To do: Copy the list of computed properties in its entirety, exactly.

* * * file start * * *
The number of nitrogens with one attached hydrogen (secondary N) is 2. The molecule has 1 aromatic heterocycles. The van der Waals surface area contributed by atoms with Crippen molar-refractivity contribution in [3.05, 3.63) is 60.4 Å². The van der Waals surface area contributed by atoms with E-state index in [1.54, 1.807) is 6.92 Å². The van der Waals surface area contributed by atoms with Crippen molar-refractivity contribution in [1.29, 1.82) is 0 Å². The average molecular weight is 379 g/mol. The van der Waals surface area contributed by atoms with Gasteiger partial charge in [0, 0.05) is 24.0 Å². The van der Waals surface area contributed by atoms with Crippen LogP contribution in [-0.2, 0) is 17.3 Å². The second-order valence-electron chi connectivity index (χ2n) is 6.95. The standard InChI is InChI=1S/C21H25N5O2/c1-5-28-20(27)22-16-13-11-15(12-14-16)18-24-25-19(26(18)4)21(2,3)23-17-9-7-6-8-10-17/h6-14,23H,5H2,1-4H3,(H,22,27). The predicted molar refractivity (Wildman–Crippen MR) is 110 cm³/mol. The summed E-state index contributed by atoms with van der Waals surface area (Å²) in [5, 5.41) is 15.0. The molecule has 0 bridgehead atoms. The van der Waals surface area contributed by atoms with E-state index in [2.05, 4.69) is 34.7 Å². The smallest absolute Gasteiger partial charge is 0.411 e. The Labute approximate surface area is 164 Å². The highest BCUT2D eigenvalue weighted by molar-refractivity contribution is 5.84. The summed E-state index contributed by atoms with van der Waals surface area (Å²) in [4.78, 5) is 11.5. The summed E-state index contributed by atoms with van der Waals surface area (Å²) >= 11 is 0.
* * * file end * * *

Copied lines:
The number of nitrogens with one attached hydrogen (secondary N) is 2. The molecule has 1 aromatic heterocycles. The van der Waals surface area contributed by atoms with Crippen molar-refractivity contribution in [3.05, 3.63) is 60.4 Å². The van der Waals surface area contributed by atoms with E-state index in [1.54, 1.807) is 6.92 Å². The van der Waals surface area contributed by atoms with Crippen molar-refractivity contribution in [1.29, 1.82) is 0 Å². The average molecular weight is 379 g/mol. The van der Waals surface area contributed by atoms with Gasteiger partial charge in [0, 0.05) is 24.0 Å². The van der Waals surface area contributed by atoms with Crippen LogP contribution in [-0.2, 0) is 17.3 Å². The second-order valence-electron chi connectivity index (χ2n) is 6.95. The standard InChI is InChI=1S/C21H25N5O2/c1-5-28-20(27)22-16-13-11-15(12-14-16)18-24-25-19(26(18)4)21(2,3)23-17-9-7-6-8-10-17/h6-14,23H,5H2,1-4H3,(H,22,27). The predicted molar refractivity (Wildman–Crippen MR) is 110 cm³/mol. The summed E-state index contributed by atoms with van der Waals surface area (Å²) in [5, 5.41) is 15.0. The molecule has 0 bridgehead atoms. The van der Waals surface area contributed by atoms with E-state index in [2.05, 4.69) is 34.7 Å². The smallest absolute Gasteiger partial charge is 0.411 e. The Labute approximate surface area is 164 Å². The highest BCUT2D eigenvalue weighted by molar-refractivity contribution is 5.84. The summed E-state index contributed by atoms with van der Waals surface area (Å²) in [4.78, 5) is 11.5. The summed E-state index contributed by atoms with van der Waals surface area (Å²) >= 11 is 0.